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Wednesday 13 December 2017

Home helps win an end to zero-hour HSE contracts

Eilish O'Regan Health Correspondent

SOME 10,000 home helps employed by the HSE have won an end to the system of zero-hour contracts.

A binding Labour Court recommendation means that these home helps will have a minimum of seven hours' work a week, according to SIPTU.

Up to now, many were on zero-hour contracts and some have not worked for months, according to SIPTU's health division organiser Paul Bell. Over time, this minimum could be extended to 10 hours a week as part of the annualised arrangement, he added.


The agreement only applies to home helps directly employed by the HSE. It does not include those who work for not-for-profit providers, which are funded by the HSE, or private companies.

Home helps who do not want to work under the annualised hours scheme could be entitled to compensation of between €2,000 and €3,000 under an exit deal.

Mr Bell said the campaign to secure some guaranteed hours for the home helps had been under way since 2009.

He also welcomed the HSE's effort to reorganise and manage "in a robust manner" the home-help hours on a county-by-county basis. The HSE can continue to outsource some of the home-help work to private companies.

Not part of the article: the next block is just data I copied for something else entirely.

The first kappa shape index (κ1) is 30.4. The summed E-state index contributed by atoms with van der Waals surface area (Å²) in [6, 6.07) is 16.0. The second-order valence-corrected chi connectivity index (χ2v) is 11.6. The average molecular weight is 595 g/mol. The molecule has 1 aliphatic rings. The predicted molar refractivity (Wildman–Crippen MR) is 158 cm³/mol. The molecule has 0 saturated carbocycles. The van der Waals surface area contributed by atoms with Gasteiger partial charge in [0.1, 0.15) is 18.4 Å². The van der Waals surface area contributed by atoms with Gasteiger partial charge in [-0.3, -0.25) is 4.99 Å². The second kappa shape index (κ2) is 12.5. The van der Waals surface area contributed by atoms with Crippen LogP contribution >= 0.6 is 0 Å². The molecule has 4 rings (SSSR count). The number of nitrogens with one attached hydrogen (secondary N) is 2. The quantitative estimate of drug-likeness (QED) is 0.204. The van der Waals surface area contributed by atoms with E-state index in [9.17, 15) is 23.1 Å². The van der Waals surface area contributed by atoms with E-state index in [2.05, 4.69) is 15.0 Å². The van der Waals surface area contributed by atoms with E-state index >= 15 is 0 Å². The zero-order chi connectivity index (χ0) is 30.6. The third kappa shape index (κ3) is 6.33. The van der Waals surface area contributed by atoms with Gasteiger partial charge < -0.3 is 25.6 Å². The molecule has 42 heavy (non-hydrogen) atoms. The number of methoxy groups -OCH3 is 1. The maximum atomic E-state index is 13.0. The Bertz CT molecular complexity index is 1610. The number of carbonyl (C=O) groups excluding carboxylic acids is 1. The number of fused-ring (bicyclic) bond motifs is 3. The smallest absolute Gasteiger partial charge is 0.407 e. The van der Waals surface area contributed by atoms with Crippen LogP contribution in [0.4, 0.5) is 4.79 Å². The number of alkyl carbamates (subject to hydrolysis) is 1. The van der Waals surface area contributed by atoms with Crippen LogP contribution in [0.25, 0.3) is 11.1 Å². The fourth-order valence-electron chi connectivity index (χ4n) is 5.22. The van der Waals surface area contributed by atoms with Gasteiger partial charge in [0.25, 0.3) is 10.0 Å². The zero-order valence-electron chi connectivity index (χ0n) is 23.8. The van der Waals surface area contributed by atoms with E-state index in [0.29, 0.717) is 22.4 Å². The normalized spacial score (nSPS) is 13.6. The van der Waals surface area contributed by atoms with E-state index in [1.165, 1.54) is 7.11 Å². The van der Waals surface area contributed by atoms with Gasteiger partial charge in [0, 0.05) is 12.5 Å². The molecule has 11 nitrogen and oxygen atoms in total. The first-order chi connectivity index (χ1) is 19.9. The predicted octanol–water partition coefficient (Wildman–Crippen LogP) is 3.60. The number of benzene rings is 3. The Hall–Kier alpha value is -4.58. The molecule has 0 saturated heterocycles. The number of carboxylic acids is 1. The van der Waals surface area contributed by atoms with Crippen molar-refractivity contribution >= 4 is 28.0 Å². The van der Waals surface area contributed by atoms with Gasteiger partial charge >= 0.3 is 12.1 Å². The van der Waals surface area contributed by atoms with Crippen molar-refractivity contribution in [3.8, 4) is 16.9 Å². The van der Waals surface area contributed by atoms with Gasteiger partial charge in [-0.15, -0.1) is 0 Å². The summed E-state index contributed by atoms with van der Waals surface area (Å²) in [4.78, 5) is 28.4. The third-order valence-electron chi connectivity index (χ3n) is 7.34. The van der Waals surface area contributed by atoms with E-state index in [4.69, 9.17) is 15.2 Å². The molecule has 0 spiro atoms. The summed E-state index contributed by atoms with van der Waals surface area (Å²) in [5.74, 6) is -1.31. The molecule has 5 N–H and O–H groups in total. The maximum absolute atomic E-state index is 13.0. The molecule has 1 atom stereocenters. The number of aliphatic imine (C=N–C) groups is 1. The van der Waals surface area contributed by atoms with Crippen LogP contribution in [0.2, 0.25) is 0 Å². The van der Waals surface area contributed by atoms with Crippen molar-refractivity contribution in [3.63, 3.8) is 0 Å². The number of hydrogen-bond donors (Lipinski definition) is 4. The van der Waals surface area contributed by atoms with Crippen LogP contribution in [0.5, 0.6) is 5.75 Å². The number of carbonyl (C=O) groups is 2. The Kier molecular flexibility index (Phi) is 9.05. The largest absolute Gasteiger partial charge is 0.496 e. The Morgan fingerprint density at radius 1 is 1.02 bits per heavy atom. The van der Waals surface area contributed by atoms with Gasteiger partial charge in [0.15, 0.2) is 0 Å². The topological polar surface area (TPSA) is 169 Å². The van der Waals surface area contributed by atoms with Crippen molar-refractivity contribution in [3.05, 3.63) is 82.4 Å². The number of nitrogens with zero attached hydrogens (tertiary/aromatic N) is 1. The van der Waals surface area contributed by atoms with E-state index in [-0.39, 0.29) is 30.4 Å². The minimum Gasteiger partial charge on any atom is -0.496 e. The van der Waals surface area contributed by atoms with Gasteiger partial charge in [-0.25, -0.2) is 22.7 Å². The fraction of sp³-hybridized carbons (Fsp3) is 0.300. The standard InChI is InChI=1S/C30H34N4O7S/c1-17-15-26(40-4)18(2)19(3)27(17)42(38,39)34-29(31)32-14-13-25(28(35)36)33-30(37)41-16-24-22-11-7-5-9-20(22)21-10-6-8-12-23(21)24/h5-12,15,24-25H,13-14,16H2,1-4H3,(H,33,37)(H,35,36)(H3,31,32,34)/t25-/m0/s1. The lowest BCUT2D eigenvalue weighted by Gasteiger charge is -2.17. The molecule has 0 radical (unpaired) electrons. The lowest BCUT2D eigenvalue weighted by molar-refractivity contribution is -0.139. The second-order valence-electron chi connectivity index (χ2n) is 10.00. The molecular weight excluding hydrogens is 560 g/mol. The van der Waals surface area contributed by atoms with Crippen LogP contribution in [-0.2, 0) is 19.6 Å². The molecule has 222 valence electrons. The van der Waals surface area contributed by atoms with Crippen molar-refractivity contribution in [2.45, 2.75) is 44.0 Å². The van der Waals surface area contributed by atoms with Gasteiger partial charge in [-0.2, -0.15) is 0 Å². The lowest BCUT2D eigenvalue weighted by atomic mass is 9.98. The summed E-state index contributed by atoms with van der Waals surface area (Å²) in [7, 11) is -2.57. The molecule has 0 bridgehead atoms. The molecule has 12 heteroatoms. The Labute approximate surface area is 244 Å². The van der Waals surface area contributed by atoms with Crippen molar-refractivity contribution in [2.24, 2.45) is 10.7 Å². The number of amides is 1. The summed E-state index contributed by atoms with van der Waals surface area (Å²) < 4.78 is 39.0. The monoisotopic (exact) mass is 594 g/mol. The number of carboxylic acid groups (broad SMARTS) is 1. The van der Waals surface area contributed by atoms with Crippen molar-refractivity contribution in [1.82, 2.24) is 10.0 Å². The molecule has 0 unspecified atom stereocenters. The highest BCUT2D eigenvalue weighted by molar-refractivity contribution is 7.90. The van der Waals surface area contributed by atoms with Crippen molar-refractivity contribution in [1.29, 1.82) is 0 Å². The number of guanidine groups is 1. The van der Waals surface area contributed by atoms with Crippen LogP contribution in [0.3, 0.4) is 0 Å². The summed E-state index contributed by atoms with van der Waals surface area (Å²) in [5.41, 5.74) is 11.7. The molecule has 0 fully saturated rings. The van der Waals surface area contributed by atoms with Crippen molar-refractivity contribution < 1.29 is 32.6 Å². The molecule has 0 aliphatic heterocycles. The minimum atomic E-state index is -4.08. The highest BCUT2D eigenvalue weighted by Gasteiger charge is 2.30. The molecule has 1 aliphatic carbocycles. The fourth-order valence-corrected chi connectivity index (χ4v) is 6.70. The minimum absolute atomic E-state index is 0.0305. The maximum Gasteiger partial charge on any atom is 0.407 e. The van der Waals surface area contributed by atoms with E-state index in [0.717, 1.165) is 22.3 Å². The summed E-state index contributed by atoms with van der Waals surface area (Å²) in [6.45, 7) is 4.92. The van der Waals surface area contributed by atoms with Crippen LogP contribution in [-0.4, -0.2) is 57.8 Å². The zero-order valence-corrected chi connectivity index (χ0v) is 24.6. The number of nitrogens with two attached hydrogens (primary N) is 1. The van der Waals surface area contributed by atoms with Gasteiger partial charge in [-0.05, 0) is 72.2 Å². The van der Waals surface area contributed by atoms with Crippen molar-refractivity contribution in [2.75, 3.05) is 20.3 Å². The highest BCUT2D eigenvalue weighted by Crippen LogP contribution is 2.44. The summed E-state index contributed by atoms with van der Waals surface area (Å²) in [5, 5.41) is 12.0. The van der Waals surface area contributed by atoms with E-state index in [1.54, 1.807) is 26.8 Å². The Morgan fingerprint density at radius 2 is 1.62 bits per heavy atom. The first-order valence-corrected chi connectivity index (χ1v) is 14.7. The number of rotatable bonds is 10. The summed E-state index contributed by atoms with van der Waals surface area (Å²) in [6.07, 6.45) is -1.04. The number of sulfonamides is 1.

In several areas, HSE home helps only provide an 'office hours' service and have been objecting to working unsocial hours. This means the evening, night and weekend work has to be outsourced to private companies.

This can create difficulties for the person receiving the service because they lack continuity of care.

The most recent HSE performance report, to the end of June, said the authority was 1.8pc below target in the number of home-help hours that it had promised to deliver.

It said: "This reflects the requirement to increase the provision of hours on a cumulative basis, so that the overall rate of hourly provision of home help is sustainable to the end of the year and for 2014 in all regions."

Although funding for the home-help service was not cut this year, it is being spread more thinly. This means people get some service, but are also seeing a reduction in the number of hours they have a home help per week.

Irish Independent

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